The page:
Twenty-five years after it first appeared on stage in Kingston, Daniel David Moses’ The Almighty Voice and His Wife is back with a new cast, new perspective and the same director.
Currently featured at The Grand Theatre, the two-act play tells the story of two Cree lovers, Almighty Voice and White Girl. Shortly after getting married, the characters, played by Brendan Chandler and Brefny Caribou respectively, find themselves on the run from Mounties after killing a settler’s cow.
The show is directed by Lib Spry, a Queen’s professor and PhD candidate who also directed its very first production 25 years ago, and brought it back to stage with Moses, who also teaches at Queen’s Dan School of Drama and Music.
Spry said directing a play now is a lot different from when she started.
“I am much more aware of everything that the Canadian state has done to Indigenous people, historically and now, in a way that I wasn’t 25 years ago,” Spry said.
“Daniel has written a play that leaves it up to each person to walk away with what they think,” she added.
The first act, Running with the Moon, tells the story in a straightforward, chronological manner. Throughout nine scenes named after the phases of the moon, we see Chandler and Caribou take the stage as the two lovers. We watch their marriage unfold, both in their most intimate moments and their most trying ordeals.
The first scene of the second act then calls out a plethora of misconceptions, judgments and falsities about Indigenous communities. The Almighty Voice’s Ghost is taunted by Caribou’s White Girl – now acting as The Interlocutor – and forced to participate in “The Red and White Victoria Regina Spirit Revival Show”. They go back and forth between discriminatory jokes and jingles tackling stereotypes like alcoholism through heartfelt, emotionally turbulent performances, leaving audience members laughing, uncomfortable and affected by the intentionally prejudiced parody.
Caribou shines as the loyal, resolute and sometimes — as her husband calls her — “crazy” White Girl. Her performance as The Interlocutor in the second half of the show highlights her capabilities; the character is funny, hateful and presents a whirlwind of emotions, and Caribou pulls it off.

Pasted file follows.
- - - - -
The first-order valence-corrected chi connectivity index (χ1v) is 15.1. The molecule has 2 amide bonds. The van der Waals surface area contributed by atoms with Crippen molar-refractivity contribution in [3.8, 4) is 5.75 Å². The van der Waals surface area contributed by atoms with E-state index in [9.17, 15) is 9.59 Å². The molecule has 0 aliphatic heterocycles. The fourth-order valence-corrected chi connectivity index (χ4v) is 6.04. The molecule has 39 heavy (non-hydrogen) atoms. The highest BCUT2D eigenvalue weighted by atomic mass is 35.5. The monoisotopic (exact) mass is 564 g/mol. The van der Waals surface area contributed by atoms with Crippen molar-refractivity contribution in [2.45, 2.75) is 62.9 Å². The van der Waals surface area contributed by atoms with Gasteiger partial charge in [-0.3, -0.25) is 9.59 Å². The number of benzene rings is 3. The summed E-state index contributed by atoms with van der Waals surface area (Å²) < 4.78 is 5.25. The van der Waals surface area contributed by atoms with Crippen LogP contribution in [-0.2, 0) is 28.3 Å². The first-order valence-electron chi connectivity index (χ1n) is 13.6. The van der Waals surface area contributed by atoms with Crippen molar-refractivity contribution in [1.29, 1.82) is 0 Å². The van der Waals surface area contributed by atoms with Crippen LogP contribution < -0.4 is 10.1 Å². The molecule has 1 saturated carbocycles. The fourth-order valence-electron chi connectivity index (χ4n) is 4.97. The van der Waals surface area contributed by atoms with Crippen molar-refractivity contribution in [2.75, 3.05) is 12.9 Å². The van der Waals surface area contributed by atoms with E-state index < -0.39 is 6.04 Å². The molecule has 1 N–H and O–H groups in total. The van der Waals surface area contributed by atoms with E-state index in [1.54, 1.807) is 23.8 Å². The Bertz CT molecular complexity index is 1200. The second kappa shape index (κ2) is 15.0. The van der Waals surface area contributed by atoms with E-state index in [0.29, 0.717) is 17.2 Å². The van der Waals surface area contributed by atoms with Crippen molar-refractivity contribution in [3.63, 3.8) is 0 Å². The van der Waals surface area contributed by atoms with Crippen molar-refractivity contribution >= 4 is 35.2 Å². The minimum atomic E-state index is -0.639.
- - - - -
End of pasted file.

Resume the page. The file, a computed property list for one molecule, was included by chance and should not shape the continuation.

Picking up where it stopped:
She emphasizes the importance of the play’s many historical components and their effect on its overall impact.
“It’s kind of amazing how Daniel touches on so many issues involving Indigenous history,” Caribou said. “It’s incredibly important to be talking about these things, and he does it in such an organic way.”
“On one level we’re telling this love story of these two young people in a time of Confederation and colonialism, but then underneath it all, all the history kind of sneaks in and permeates the entire show,” she added.
Chandler embodies the wild and passionate Almighty Voice and transitions into a conflicted, emotional Almighty Ghost seamlessly in Act Two. He maintains the strength of the character from beginning to end, and still allows his vulnerability to show.
Chandler explained the role has been incredibly eye-opening for him, and that the play itself has allowed him to reconnect with his heritage.
“I always wanted to play an Indigenous person because I neglected my heritage my whole life. Doing this as my first production has been an invitation,” Chandler said. “This play is beyond me. The energy that it requires is something I’ve never actually been comfortable with.”
“It’s like looking at this bandaid I’ve had on my body for 25 years, and wondering ‘Why do I still have it there?’ And then being invited to take it off.”
The play’s production and delivery is the foundation of its impact. The music is done mostly in-house, and features Ojibway composer David Deleary, who also worked on the first production 25 years ago. With a creative team of primarily Indigenous individuals, the show is executed simply, with haunting and beautiful visuals alongside the captivating performances of its leads.
Moses’ The Almighty Voice and His Wife is a production that requires constant attention. It can be a tad confusing at times — let the mind stray and key moments can easily be missed.
But it presents an honest, deliberate and turbulent story of struggling lovers and combative performers. It’s an important piece, relevant in its historical details and contemporary themes, for all to experience.
The play makes its return in a time when its themes are more relevant than ever — Indigenous issues are rightfully garnering more attention, especially in light of Canada’s 150 anniversary of Confederation, and this play presents an essential opportunity for discussion.
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